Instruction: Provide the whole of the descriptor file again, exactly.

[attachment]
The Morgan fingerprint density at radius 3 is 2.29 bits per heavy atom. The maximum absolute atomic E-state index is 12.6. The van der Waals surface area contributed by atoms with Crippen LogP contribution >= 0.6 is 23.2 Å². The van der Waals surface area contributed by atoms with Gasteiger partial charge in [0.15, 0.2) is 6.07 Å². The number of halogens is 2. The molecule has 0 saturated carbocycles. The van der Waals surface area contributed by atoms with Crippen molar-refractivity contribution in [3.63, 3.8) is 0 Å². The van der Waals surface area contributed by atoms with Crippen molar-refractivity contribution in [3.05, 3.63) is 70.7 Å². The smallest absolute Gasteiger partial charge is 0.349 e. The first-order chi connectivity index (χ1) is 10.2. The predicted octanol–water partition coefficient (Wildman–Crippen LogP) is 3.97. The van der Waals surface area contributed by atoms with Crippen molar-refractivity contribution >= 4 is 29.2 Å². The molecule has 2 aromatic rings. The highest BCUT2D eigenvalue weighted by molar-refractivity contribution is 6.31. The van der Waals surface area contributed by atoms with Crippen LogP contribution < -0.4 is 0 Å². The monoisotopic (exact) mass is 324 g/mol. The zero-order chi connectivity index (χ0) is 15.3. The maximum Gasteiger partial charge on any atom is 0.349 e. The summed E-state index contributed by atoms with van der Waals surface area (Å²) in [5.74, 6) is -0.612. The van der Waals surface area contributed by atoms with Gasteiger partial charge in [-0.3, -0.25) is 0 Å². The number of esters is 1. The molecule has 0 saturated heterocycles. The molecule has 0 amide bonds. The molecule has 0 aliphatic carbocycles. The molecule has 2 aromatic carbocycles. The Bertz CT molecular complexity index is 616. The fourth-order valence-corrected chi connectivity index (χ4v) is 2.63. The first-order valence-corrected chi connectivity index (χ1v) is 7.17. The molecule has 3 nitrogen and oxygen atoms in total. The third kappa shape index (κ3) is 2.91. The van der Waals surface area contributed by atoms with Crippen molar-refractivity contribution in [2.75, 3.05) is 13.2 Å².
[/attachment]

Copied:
The Morgan fingerprint density at radius 3 is 2.29 bits per heavy atom. The maximum absolute atomic E-state index is 12.6. The van der Waals surface area contributed by atoms with Crippen LogP contribution >= 0.6 is 23.2 Å². The van der Waals surface area contributed by atoms with Gasteiger partial charge in [0.15, 0.2) is 6.07 Å². The number of halogens is 2. The molecule has 0 saturated carbocycles. The van der Waals surface area contributed by atoms with Crippen molar-refractivity contribution in [3.63, 3.8) is 0 Å². The van der Waals surface area contributed by atoms with Crippen molar-refractivity contribution in [3.05, 3.63) is 70.7 Å². The smallest absolute Gasteiger partial charge is 0.349 e. The first-order chi connectivity index (χ1) is 10.2. The predicted octanol–water partition coefficient (Wildman–Crippen LogP) is 3.97. The van der Waals surface area contributed by atoms with Crippen molar-refractivity contribution >= 4 is 29.2 Å². The molecule has 2 aromatic rings. The highest BCUT2D eigenvalue weighted by molar-refractivity contribution is 6.31. The van der Waals surface area contributed by atoms with Crippen LogP contribution < -0.4 is 0 Å². The monoisotopic (exact) mass is 324 g/mol. The zero-order chi connectivity index (χ0) is 15.3. The maximum Gasteiger partial charge on any atom is 0.349 e. The summed E-state index contributed by atoms with van der Waals surface area (Å²) in [5.74, 6) is -0.612. The van der Waals surface area contributed by atoms with Gasteiger partial charge in [-0.3, -0.25) is 0 Å². The number of esters is 1. The molecule has 0 saturated heterocycles. The molecule has 0 amide bonds. The molecule has 0 aliphatic carbocycles. The molecule has 2 aromatic carbocycles. The Bertz CT molecular complexity index is 616. The fourth-order valence-corrected chi connectivity index (χ4v) is 2.63. The first-order valence-corrected chi connectivity index (χ1v) is 7.17. The molecule has 3 nitrogen and oxygen atoms in total. The third kappa shape index (κ3) is 2.91. The van der Waals surface area contributed by atoms with Crippen molar-refractivity contribution in [2.75, 3.05) is 13.2 Å².